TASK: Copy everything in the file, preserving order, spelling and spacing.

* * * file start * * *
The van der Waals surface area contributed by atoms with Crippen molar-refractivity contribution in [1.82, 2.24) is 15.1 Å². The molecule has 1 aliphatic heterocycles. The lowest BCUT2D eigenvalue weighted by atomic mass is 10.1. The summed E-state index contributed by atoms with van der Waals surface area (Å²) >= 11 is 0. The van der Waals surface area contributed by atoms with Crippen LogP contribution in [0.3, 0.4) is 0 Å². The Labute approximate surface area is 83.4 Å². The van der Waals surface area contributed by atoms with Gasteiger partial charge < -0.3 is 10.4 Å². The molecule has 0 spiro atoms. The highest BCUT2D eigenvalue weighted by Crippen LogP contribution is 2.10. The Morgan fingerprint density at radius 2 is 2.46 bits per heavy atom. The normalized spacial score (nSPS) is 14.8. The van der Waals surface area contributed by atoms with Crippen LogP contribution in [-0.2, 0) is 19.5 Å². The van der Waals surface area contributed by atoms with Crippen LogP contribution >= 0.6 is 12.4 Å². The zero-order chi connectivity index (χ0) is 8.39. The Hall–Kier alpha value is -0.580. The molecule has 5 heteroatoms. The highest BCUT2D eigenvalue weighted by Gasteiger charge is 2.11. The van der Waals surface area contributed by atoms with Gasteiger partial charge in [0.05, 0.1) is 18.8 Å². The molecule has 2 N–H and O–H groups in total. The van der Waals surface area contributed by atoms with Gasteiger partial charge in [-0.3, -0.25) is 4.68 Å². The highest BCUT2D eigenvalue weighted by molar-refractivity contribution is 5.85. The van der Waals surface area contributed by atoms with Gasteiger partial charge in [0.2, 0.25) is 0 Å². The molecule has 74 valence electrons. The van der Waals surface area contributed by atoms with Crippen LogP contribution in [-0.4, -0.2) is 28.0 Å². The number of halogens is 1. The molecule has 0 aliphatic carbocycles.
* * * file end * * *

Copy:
The van der Waals surface area contributed by atoms with Crippen molar-refractivity contribution in [1.82, 2.24) is 15.1 Å². The molecule has 1 aliphatic heterocycles. The lowest BCUT2D eigenvalue weighted by atomic mass is 10.1. The summed E-state index contributed by atoms with van der Waals surface area (Å²) >= 11 is 0. The van der Waals surface area contributed by atoms with Crippen LogP contribution in [0.3, 0.4) is 0 Å². The Labute approximate surface area is 83.4 Å². The van der Waals surface area contributed by atoms with Gasteiger partial charge < -0.3 is 10.4 Å². The molecule has 0 spiro atoms. The highest BCUT2D eigenvalue weighted by Crippen LogP contribution is 2.10. The Morgan fingerprint density at radius 2 is 2.46 bits per heavy atom. The normalized spacial score (nSPS) is 14.8. The van der Waals surface area contributed by atoms with Crippen LogP contribution in [-0.2, 0) is 19.5 Å². The van der Waals surface area contributed by atoms with Crippen LogP contribution >= 0.6 is 12.4 Å². The zero-order chi connectivity index (χ0) is 8.39. The Hall–Kier alpha value is -0.580. The molecule has 5 heteroatoms. The highest BCUT2D eigenvalue weighted by Gasteiger charge is 2.11. The van der Waals surface area contributed by atoms with Gasteiger partial charge in [0.05, 0.1) is 18.8 Å². The molecule has 2 N–H and O–H groups in total. The van der Waals surface area contributed by atoms with Gasteiger partial charge in [-0.3, -0.25) is 4.68 Å². The highest BCUT2D eigenvalue weighted by molar-refractivity contribution is 5.85. The van der Waals surface area contributed by atoms with Gasteiger partial charge in [0.2, 0.25) is 0 Å². The molecule has 74 valence electrons. The van der Waals surface area contributed by atoms with Crippen LogP contribution in [-0.4, -0.2) is 28.0 Å². The number of halogens is 1. The molecule has 0 aliphatic carbocycles.